My Paradoxes of History
Katrin von Maltzahn: My Paradoxes of History. In: Artists as researchers – a new paradigm for art education in Europe / Mika Hannula, Jan Kaila, Roger Palmer, Kimmo Sarje. Helsinki: Academy of Fine Arts, 2013
“History” for me can function as a catalyst for works of art. The visual results become independent – they go beyond history without intending to document or illustrate. My works are triggered by language or the development of meaning in words, signs and pictures. Sometimes I look into my past, picking up memories that then lead me into further investigations, or I come across material, such as newspaper articles or pictures. The following text introduces a selection of my works in chronological order.
In 1995 I was invited to participate in an exhibition in London – the theme was “Berlin”. At the time, the differences between East and West Berliners were still quite strong – for example, East Berliners did not speak English. To me this appeared like a continuous and invisible, but strong border. It made me decide to develop works about the “English language” – based on my own experiences of learning English at school – in East and in West Germany.
Up to 1977 I grew up in East Germany, where I had my first English classes. They where called “English for You”. English was taught with the help of books and a television program. Foreign language teaching in Germany after 1945 was strongly influenced by the occupying powers. In the Western zone, English and French language classes quickly became the norm. In the Russian-occupied zone, the first foreign language taught was Russian.
In light of developing technologies and in order to boost his country’s economy, the president of the GDR, Walter Ulbricht, reinstated English language instruction in East Germany by a decree issued in 1958. This represented a major step, as English was still considered the language of capitalism – the enemy. To support English language teachers and their pupils, the Ministry of Education decided in 1962 to produce the English language television series, “English for You” (EFY). Altogether 35 episodes were produced by the Defa documentary studios in Babelsberg. The first episode was broadcast in 1965. EFY was the leading language course in the GDR.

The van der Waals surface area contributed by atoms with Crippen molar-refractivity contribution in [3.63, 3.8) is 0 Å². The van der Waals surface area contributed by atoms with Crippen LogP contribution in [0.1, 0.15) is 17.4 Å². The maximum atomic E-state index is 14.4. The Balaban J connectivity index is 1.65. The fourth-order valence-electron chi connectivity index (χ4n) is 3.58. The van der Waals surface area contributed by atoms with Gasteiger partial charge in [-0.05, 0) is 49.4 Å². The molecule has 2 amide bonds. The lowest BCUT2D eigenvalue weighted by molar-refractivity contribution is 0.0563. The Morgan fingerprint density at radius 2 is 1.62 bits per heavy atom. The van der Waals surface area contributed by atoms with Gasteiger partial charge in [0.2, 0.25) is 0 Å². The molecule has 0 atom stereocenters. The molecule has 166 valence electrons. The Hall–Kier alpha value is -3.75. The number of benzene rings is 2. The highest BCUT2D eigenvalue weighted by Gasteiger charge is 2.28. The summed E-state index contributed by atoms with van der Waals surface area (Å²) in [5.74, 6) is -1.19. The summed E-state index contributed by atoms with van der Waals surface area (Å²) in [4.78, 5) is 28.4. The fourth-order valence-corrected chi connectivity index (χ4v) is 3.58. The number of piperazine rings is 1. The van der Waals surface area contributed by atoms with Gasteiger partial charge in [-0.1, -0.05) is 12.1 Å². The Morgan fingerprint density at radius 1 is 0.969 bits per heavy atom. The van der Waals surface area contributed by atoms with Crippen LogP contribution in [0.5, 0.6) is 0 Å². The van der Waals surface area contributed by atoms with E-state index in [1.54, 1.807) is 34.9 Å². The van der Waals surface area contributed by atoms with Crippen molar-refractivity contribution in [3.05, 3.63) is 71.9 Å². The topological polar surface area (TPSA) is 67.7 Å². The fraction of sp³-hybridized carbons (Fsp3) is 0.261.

Native English speakers who sympathized with GDR ideology were sought for the show. Diana Loeser, an English woman, already lived in the GDR. A communist, she had moved there in 1956 together with her husband, a German immigrant. In the show she took on the role of moderator. The main characters in the program were played by Allan Clarke as “Tom” and Valery Lester as “Peggy.” Clarke was an English actor who came from a well-known communist family. Valery Lester had been living in the GDR for several years for personal reasons. The scripts were written by non-English education specialists.
I went deep into investigation: in London I met all the former British actors as well as Stanley Forman, managing director of “Educational and Television Films Limited“, a company that provided the Left and the films in an archive that stored GDR films. Some of them had already been destroyed, recycled to extract the silver.